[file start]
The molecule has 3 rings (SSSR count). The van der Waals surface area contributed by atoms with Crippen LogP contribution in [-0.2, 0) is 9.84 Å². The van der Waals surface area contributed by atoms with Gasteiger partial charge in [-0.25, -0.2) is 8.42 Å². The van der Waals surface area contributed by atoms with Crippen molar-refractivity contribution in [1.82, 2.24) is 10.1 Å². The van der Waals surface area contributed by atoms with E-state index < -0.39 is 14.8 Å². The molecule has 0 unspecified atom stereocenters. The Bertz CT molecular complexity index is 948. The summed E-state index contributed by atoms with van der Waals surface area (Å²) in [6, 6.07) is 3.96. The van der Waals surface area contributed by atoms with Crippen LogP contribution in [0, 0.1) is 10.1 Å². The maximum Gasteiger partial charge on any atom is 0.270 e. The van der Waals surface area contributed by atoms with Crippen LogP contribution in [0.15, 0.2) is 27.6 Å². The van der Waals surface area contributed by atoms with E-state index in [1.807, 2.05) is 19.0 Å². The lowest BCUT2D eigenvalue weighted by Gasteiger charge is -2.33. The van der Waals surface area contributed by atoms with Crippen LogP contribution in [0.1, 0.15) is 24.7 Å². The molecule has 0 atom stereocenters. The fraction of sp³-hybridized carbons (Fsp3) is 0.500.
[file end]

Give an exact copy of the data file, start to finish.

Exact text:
The molecule has 3 rings (SSSR count). The van der Waals surface area contributed by atoms with Crippen LogP contribution in [-0.2, 0) is 9.84 Å². The van der Waals surface area contributed by atoms with Gasteiger partial charge in [-0.25, -0.2) is 8.42 Å². The van der Waals surface area contributed by atoms with Crippen molar-refractivity contribution in [1.82, 2.24) is 10.1 Å². The van der Waals surface area contributed by atoms with E-state index < -0.39 is 14.8 Å². The molecule has 0 unspecified atom stereocenters. The Bertz CT molecular complexity index is 948. The summed E-state index contributed by atoms with van der Waals surface area (Å²) in [6, 6.07) is 3.96. The van der Waals surface area contributed by atoms with Crippen LogP contribution in [0, 0.1) is 10.1 Å². The maximum Gasteiger partial charge on any atom is 0.270 e. The van der Waals surface area contributed by atoms with Crippen LogP contribution in [0.15, 0.2) is 27.6 Å². The van der Waals surface area contributed by atoms with E-state index in [1.807, 2.05) is 19.0 Å². The lowest BCUT2D eigenvalue weighted by Gasteiger charge is -2.33. The van der Waals surface area contributed by atoms with Crippen LogP contribution in [0.1, 0.15) is 24.7 Å². The molecule has 0 atom stereocenters. The fraction of sp³-hybridized carbons (Fsp3) is 0.500.